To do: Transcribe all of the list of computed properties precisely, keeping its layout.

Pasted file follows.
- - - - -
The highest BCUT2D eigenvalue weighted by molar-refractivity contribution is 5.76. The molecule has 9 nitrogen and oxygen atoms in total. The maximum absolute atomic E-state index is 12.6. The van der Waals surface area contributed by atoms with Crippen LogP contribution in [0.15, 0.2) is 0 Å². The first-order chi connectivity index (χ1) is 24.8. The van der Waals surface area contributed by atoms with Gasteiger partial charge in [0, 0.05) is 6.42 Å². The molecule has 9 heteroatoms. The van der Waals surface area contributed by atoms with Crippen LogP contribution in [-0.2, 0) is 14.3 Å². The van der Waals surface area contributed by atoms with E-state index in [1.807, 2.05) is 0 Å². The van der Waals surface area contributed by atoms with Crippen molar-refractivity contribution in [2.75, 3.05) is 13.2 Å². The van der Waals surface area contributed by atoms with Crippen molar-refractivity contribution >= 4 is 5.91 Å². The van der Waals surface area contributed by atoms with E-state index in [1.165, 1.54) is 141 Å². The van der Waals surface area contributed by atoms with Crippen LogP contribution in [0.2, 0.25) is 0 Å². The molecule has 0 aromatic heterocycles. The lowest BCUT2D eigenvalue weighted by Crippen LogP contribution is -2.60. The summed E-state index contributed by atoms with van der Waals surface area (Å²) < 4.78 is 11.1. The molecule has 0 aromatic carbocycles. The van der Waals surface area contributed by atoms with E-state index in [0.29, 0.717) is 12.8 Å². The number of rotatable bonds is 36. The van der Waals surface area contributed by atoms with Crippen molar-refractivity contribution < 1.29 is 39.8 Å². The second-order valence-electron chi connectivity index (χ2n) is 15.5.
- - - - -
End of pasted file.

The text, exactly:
The highest BCUT2D eigenvalue weighted by molar-refractivity contribution is 5.76. The molecule has 9 nitrogen and oxygen atoms in total. The maximum absolute atomic E-state index is 12.6. The van der Waals surface area contributed by atoms with Crippen LogP contribution in [0.15, 0.2) is 0 Å². The first-order chi connectivity index (χ1) is 24.8. The van der Waals surface area contributed by atoms with Gasteiger partial charge in [0, 0.05) is 6.42 Å². The molecule has 9 heteroatoms. The van der Waals surface area contributed by atoms with Crippen LogP contribution in [-0.2, 0) is 14.3 Å². The van der Waals surface area contributed by atoms with E-state index in [1.807, 2.05) is 0 Å². The van der Waals surface area contributed by atoms with Crippen molar-refractivity contribution in [2.75, 3.05) is 13.2 Å². The van der Waals surface area contributed by atoms with Crippen molar-refractivity contribution >= 4 is 5.91 Å². The van der Waals surface area contributed by atoms with E-state index in [1.165, 1.54) is 141 Å². The van der Waals surface area contributed by atoms with Crippen LogP contribution in [0.2, 0.25) is 0 Å². The molecule has 0 aromatic heterocycles. The lowest BCUT2D eigenvalue weighted by Crippen LogP contribution is -2.60. The summed E-state index contributed by atoms with van der Waals surface area (Å²) < 4.78 is 11.1. The molecule has 0 aromatic carbocycles. The van der Waals surface area contributed by atoms with E-state index in [0.29, 0.717) is 12.8 Å². The number of rotatable bonds is 36. The van der Waals surface area contributed by atoms with Crippen molar-refractivity contribution < 1.29 is 39.8 Å². The second-order valence-electron chi connectivity index (χ2n) is 15.5.